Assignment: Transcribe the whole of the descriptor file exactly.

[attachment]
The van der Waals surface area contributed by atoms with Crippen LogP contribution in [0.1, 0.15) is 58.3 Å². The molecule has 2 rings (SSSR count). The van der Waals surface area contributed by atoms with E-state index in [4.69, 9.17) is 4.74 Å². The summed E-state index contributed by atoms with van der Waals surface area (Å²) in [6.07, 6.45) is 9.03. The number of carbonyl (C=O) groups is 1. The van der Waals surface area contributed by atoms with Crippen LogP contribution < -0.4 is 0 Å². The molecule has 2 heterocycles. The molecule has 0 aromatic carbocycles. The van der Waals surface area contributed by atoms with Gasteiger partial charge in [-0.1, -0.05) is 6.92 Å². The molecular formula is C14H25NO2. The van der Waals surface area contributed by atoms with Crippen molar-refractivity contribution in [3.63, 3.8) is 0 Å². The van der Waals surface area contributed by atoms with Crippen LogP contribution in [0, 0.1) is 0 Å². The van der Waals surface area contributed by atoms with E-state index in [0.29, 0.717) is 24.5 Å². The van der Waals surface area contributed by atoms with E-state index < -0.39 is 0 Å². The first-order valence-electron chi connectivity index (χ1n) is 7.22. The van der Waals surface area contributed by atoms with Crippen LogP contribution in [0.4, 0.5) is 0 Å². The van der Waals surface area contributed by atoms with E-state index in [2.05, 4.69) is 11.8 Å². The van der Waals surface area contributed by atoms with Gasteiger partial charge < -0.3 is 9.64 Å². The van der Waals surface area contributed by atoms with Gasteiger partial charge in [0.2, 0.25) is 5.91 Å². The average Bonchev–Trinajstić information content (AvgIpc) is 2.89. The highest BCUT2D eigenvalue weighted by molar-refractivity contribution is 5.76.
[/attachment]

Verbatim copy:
The van der Waals surface area contributed by atoms with Crippen LogP contribution in [0.1, 0.15) is 58.3 Å². The molecule has 2 rings (SSSR count). The van der Waals surface area contributed by atoms with E-state index in [4.69, 9.17) is 4.74 Å². The summed E-state index contributed by atoms with van der Waals surface area (Å²) in [6.07, 6.45) is 9.03. The number of carbonyl (C=O) groups is 1. The van der Waals surface area contributed by atoms with Crippen LogP contribution < -0.4 is 0 Å². The molecule has 2 heterocycles. The molecule has 0 aromatic carbocycles. The van der Waals surface area contributed by atoms with Gasteiger partial charge in [-0.1, -0.05) is 6.92 Å². The molecular formula is C14H25NO2. The van der Waals surface area contributed by atoms with Crippen molar-refractivity contribution in [3.63, 3.8) is 0 Å². The van der Waals surface area contributed by atoms with Crippen LogP contribution in [0, 0.1) is 0 Å². The van der Waals surface area contributed by atoms with E-state index in [0.29, 0.717) is 24.5 Å². The van der Waals surface area contributed by atoms with E-state index < -0.39 is 0 Å². The first-order valence-electron chi connectivity index (χ1n) is 7.22. The van der Waals surface area contributed by atoms with Crippen LogP contribution in [0.4, 0.5) is 0 Å². The van der Waals surface area contributed by atoms with E-state index in [2.05, 4.69) is 11.8 Å². The van der Waals surface area contributed by atoms with Gasteiger partial charge < -0.3 is 9.64 Å². The van der Waals surface area contributed by atoms with Gasteiger partial charge in [0.2, 0.25) is 5.91 Å². The average Bonchev–Trinajstić information content (AvgIpc) is 2.89. The highest BCUT2D eigenvalue weighted by molar-refractivity contribution is 5.76.